Well to me, I actually have no objections to this as long as social interests are also not forgotten. It’s important for political leaders to be in touch with business needs in order to further the economy.

The emphasis of this chapter quickly pivoted to elected office-holders and the elite officers of the public service.

Never having been tested in the private sector, they can only take the government’s word that they (the scholars) would excel in practically any field and therefore deserve top dollar. Political office-holders at least have elections… The scholar mandarins, on the other hand, function in an increasingly rarified environment from their late teens. There is a danger that by the time these individuals reach highly influential positions, some will imagine themselves as god’s gift to Singapore.

CG does not seem to quote any evidence of this “danger” but I do recognise where he is coming from. I feel it’s not really right for people elevated to the one of the highest levels of policy-making despite having never been exposed to the world outside of the civil service.

From Hero to Zero: How the SDP squandered its seats?

In GE1991, the SDP won 3 seats only to lose 2 of them in the next GE1997.

Conventional wisdom has it that Chee Soon Juan was the powder keg that caused the SDP to break up.

That was what my impression was as well and I guess it’s shared by many Singaporeans. However, CG’s section here actually gave me an additional point of view that the situation wasn’t that simple.

Internal differences were simmering before Chee appeared, and probably would have boiled over even without him. The party’s problems had more to do with its leaders’ inability to manage its own growth and success.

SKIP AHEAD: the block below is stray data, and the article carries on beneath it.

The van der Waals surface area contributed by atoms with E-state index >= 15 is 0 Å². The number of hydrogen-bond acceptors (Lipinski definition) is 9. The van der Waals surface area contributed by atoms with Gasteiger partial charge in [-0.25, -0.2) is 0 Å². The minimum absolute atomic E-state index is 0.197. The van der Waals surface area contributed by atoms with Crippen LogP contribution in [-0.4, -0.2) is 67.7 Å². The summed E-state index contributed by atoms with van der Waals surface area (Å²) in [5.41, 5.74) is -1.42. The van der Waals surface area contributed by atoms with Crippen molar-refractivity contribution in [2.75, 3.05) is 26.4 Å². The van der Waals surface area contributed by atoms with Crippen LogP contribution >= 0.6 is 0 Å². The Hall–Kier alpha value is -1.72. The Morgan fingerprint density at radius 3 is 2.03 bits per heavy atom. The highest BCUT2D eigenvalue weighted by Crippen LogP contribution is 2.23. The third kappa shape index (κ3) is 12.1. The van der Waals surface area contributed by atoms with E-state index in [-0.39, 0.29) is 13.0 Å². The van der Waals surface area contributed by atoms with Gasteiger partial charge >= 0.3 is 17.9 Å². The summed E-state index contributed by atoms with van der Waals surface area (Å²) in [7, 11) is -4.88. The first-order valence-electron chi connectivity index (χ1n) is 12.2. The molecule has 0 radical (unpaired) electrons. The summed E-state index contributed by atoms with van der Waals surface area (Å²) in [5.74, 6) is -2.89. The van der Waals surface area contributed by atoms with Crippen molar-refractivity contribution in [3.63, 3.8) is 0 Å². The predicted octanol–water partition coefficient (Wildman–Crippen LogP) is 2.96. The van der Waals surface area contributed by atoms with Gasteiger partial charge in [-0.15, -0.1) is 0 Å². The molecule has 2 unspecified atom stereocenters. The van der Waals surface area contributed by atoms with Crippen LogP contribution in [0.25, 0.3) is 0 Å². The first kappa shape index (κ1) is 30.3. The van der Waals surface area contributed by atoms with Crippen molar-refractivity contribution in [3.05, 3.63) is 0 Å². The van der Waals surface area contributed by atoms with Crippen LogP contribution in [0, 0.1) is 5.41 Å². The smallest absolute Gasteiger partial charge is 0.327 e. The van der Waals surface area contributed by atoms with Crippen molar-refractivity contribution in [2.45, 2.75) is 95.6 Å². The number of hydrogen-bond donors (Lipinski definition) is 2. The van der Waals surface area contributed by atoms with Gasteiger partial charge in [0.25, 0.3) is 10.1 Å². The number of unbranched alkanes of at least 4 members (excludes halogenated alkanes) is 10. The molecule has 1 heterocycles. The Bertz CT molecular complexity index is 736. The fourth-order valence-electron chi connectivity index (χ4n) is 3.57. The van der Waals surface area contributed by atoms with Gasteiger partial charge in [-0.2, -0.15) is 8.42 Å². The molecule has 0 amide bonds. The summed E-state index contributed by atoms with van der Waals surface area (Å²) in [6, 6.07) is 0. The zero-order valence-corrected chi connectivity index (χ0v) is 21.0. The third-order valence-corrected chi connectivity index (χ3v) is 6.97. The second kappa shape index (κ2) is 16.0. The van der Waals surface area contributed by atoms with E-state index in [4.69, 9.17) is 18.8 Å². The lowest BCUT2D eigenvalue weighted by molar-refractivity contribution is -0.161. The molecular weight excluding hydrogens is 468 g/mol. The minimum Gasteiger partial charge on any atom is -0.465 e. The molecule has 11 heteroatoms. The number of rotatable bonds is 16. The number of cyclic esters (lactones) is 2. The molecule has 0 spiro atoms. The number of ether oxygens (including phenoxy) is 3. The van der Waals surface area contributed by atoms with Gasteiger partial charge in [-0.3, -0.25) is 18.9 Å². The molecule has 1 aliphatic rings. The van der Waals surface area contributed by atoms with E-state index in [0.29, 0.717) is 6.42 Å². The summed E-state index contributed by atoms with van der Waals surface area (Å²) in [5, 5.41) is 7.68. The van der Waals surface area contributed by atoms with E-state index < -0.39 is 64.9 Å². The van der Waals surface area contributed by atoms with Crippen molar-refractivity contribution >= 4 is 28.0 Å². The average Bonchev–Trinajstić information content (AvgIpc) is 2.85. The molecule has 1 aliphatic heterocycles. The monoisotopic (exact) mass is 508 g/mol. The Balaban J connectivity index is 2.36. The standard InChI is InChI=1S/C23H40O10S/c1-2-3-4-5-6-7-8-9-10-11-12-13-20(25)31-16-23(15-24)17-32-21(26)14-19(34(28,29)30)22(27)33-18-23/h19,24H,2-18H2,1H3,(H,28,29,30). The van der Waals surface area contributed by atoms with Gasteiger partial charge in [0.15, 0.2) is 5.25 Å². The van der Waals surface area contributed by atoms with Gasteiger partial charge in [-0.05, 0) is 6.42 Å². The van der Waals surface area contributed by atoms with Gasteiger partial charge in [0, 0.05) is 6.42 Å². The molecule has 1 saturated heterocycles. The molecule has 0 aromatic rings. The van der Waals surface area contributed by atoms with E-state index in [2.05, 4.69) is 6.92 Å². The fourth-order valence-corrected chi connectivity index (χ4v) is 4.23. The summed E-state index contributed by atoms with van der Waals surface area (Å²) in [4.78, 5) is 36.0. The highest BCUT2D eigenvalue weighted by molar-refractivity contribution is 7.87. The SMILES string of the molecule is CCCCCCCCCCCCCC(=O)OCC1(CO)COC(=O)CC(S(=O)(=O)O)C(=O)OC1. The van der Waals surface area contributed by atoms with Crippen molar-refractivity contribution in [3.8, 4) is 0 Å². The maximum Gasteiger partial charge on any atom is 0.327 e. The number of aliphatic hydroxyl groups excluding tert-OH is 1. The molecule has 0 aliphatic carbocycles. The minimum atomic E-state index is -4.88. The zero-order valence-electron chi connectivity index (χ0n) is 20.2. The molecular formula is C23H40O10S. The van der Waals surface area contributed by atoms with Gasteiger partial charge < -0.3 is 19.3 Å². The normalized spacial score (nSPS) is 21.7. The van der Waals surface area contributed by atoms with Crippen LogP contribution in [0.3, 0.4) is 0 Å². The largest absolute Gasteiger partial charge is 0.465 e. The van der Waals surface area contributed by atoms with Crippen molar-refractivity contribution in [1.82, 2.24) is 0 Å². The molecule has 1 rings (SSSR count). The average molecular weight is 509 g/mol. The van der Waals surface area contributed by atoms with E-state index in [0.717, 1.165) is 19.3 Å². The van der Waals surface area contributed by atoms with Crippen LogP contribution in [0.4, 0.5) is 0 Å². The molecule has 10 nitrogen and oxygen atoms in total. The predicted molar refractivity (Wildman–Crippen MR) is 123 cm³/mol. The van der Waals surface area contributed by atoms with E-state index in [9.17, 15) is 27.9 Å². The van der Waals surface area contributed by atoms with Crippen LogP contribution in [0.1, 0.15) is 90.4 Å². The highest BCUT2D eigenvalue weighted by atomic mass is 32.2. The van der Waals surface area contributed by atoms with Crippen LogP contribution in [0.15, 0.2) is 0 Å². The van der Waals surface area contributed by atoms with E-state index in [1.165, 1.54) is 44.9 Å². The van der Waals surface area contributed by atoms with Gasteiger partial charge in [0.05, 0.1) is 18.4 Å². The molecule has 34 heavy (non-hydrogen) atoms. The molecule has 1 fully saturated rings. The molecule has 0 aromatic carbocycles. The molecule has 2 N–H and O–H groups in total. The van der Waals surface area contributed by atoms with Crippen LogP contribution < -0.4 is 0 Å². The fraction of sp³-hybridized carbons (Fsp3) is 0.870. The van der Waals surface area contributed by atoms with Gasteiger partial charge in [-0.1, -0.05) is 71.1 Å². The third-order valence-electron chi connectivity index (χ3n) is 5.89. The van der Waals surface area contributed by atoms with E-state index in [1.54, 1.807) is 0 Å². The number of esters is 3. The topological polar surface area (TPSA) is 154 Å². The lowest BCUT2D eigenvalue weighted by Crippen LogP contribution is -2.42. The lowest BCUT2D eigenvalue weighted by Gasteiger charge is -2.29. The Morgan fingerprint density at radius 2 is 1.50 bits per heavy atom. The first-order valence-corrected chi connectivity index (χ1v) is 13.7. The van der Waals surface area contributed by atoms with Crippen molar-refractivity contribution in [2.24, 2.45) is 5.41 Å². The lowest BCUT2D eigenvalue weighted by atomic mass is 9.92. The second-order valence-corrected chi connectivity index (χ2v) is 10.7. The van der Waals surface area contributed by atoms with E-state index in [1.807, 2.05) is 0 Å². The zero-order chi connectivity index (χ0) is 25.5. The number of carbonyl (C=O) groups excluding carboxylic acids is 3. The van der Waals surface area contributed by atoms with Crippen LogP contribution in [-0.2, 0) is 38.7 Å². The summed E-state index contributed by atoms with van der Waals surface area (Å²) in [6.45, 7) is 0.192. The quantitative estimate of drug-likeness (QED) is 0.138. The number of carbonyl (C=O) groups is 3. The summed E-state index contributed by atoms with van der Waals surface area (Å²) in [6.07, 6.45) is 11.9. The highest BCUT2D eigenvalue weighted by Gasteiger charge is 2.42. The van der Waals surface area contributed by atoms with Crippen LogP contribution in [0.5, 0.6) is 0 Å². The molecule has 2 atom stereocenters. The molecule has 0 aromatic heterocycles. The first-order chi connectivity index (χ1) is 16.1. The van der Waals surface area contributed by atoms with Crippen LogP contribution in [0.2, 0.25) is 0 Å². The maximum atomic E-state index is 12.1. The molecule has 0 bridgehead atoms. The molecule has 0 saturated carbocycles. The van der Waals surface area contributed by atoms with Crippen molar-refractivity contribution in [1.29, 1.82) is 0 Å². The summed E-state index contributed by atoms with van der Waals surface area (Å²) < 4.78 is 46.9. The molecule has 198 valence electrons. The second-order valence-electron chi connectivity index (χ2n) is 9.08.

Although this is CG’s opinion, that possibility is certainly a revelation to me! I admit I have never read in depth into how Chiam See Tong got ousted as SDP’s leader beyond the basics.

CG’s provides evidence like Chiam’s intolerable leadership style and spread of party resources to manage 2 more new town councils.

The dilemma - one of many confronting Singapore’s intrepid opposition - is how to attract new members, and at the same time maintain control. The trade-off and risks became especially great when an opposition leader finally gains a coveted parliamentary seat. A politician in that situation is torn between securing his position, and taking the chances required to win more seats for his party colleagues.

Note that this was written way before Low Thia Khiang would leave Hougang to help his Aljunied colleagues win in GE2011. Chiam See Tong did the same but failed to win Bishan–Toa Payoh GRC. It shows that taking such a chance poses a very real justifiable risk. Further evidence to CG’s assertion some 11 years after he first made it.

Reading this section actually made by day and I would have read this book just on the strength of this section alone!

Chee’s Confrontational Opposition

Chee’s confrontational antics during the era of the 1990s is famous enough that I shall not repeat it. However, the following description by CG still holds very true today.